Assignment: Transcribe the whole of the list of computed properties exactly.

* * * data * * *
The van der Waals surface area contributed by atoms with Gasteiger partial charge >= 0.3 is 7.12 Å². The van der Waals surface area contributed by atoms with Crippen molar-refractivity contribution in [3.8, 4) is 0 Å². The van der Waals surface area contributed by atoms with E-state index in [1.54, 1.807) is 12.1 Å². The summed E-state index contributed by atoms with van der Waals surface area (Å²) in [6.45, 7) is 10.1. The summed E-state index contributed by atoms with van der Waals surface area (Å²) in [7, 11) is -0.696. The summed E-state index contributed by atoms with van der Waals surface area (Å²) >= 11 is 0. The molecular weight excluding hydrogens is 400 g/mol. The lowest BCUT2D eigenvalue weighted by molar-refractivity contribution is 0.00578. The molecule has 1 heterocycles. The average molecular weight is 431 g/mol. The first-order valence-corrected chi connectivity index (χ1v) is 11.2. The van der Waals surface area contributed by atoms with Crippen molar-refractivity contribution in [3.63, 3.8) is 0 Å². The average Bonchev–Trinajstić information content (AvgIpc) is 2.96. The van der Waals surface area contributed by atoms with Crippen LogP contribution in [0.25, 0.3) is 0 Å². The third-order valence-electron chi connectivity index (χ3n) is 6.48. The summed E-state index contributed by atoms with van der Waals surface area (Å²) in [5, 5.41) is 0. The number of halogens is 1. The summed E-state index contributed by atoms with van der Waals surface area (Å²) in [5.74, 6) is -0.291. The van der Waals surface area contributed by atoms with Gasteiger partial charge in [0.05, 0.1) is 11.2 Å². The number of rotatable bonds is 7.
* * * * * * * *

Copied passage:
The van der Waals surface area contributed by atoms with Gasteiger partial charge >= 0.3 is 7.12 Å². The van der Waals surface area contributed by atoms with Crippen molar-refractivity contribution in [3.8, 4) is 0 Å². The van der Waals surface area contributed by atoms with E-state index in [1.54, 1.807) is 12.1 Å². The summed E-state index contributed by atoms with van der Waals surface area (Å²) in [6.45, 7) is 10.1. The summed E-state index contributed by atoms with van der Waals surface area (Å²) in [7, 11) is -0.696. The summed E-state index contributed by atoms with van der Waals surface area (Å²) >= 11 is 0. The molecular weight excluding hydrogens is 400 g/mol. The lowest BCUT2D eigenvalue weighted by molar-refractivity contribution is 0.00578. The molecule has 1 heterocycles. The average molecular weight is 431 g/mol. The first-order valence-corrected chi connectivity index (χ1v) is 11.2. The van der Waals surface area contributed by atoms with Crippen molar-refractivity contribution in [3.63, 3.8) is 0 Å². The average Bonchev–Trinajstić information content (AvgIpc) is 2.96. The van der Waals surface area contributed by atoms with Crippen LogP contribution in [0.25, 0.3) is 0 Å². The third-order valence-electron chi connectivity index (χ3n) is 6.48. The summed E-state index contributed by atoms with van der Waals surface area (Å²) in [5, 5.41) is 0. The number of halogens is 1. The summed E-state index contributed by atoms with van der Waals surface area (Å²) in [5.74, 6) is -0.291. The van der Waals surface area contributed by atoms with Gasteiger partial charge in [0.05, 0.1) is 11.2 Å². The number of rotatable bonds is 7.